The Case for Rationalizing Your Data Integration Toolset
New research from Gartner Inc. concludes that by implementing a "substantial data integration architecture," organizations can cleanse their portfolios of often redundant DI tools and (over time) move to a shared services model.
The incentive for doing so goes right to the bottom line. According to Gartner, organizations that rationalize their DI toolsets can save up to $500,000 annually.
Rationalization describes the process of cataloging one's disparate DI assets; identifying areas of overlap or shortcomings with respect to functionality; reconciling overlap by eliminating superfluous tooling; redressing shortcomings by deploying new (or enhanced) tools; and standardizing (where possible) on specific tool or suite offerings. On paper, DI rationalization sounds like a no-brainer. What's not to like?
Gartner, for its part, goes to far as to assign a cost to DI heterogeneity: a redundant DI toolset can cost upwards of $250,000 per tool annually, analysts say, citing software licensing, maintenance, and skill costs.
"Organizations often purchase and implement new data integration tools in a fragmented way without considering extending investments already made in other parts of the business, resulting in multiple tools from various vendors," said Ted Friedman, vice president and distinguished analyst at Gartner, in a statement.
"The first step is for IT teams focused on data integration to save money by rationalizing tools. Further, there is a greater longer-term opportunity to substantially reduce costs and increase efficiency and quality by moving to a shared-services model for the associated skills and computing infrastructure."
The Hard Bone of Contention
Quite aside from the specificity of its ROI claims -- data management and text analytic guru Seth Grimes points out that Gartner's deduction of more than $500,000 in annual cost savings seems extremely vague -- the report raises larger questions. For example, what costs and benefits must shops balance as they rationalize their toolset? What does Gartner mean by a "substantial" DI architecture? Moreover -- and perhaps most pointedly -- is DI rationalization itself worth it?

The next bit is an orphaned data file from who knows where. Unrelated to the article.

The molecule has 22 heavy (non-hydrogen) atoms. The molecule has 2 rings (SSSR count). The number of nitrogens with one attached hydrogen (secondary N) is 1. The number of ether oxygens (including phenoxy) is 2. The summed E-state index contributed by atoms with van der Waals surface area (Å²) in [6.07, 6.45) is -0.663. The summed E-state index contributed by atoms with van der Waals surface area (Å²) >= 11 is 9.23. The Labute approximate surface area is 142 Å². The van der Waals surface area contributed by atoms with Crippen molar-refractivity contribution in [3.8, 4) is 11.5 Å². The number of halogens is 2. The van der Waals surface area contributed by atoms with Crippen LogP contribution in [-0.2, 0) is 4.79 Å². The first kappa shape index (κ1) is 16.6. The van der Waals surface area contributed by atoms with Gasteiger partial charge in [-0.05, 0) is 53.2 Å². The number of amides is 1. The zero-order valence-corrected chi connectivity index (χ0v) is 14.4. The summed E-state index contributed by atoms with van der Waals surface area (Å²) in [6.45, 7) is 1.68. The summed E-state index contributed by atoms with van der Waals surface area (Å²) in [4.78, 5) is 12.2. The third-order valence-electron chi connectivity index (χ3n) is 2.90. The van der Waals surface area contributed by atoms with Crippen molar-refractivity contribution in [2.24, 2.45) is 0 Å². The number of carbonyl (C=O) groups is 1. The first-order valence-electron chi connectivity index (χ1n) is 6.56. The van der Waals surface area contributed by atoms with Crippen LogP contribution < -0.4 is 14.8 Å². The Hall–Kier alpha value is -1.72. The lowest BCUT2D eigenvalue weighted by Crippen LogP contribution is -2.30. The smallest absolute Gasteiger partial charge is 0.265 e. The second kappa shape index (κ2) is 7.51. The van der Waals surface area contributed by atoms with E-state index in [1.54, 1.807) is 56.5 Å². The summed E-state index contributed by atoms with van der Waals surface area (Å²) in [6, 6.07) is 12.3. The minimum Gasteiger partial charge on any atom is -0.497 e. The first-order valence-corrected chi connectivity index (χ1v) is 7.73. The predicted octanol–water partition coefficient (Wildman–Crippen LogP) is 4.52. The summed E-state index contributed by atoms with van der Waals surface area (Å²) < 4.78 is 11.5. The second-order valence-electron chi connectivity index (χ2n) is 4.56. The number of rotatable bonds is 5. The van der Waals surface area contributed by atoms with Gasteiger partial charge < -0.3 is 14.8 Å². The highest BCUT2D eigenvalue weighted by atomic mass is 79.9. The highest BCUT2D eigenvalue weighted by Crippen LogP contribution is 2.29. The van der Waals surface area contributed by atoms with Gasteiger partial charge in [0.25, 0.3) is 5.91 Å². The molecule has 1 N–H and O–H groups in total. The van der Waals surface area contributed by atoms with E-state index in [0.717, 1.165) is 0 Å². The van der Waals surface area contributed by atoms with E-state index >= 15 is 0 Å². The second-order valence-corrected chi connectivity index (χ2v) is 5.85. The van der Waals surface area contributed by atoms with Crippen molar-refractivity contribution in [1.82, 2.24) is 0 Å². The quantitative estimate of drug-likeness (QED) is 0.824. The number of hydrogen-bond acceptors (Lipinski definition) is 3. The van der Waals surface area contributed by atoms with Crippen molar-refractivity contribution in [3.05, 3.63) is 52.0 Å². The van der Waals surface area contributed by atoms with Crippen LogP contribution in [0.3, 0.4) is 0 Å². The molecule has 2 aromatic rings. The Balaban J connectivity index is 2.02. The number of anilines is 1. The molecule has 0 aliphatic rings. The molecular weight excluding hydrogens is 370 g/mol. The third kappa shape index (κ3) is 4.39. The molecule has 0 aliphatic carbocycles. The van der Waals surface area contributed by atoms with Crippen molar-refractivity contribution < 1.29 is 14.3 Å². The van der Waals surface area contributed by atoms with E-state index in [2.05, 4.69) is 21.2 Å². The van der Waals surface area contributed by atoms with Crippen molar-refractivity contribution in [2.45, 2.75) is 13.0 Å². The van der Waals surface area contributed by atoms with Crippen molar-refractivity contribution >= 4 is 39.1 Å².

The answer to the last question is a qualified yes -- if you have an architecture. In other words, if you have a DI architecture, you have a framework for rationalization; change or disruption can be mediated (assimilated) through the DI framework. If you don't have an architecture -- if all you have is a collection of disparate tools, processes, and ad hoc procedures -- you don't have a starting point for rationalization. Almost everyone -- from Gartner to Grimes to TDWI senior research manager Philip Russom -- seems to agree on that point.
The reason the answer is a qualified "yes" is because this virtual consensus disintegrates once you get down to brass tacks. For example, what constitutes a "substantial" DI architecture? Is an out-of-the-box "architecture" -- such as those touted by data integration platforms from IBM Corp., Informatica Corp., and others -- sufficient? Must a "substantial" architecture involve more in the way of complementarity between tools and interoperability among technology, people, and processes -- or (conversely) can a "substantial" architecture comprise approaches (such as scripting and programmatic SQL) that unify resources, connect people with data, and provide a framework for managing change?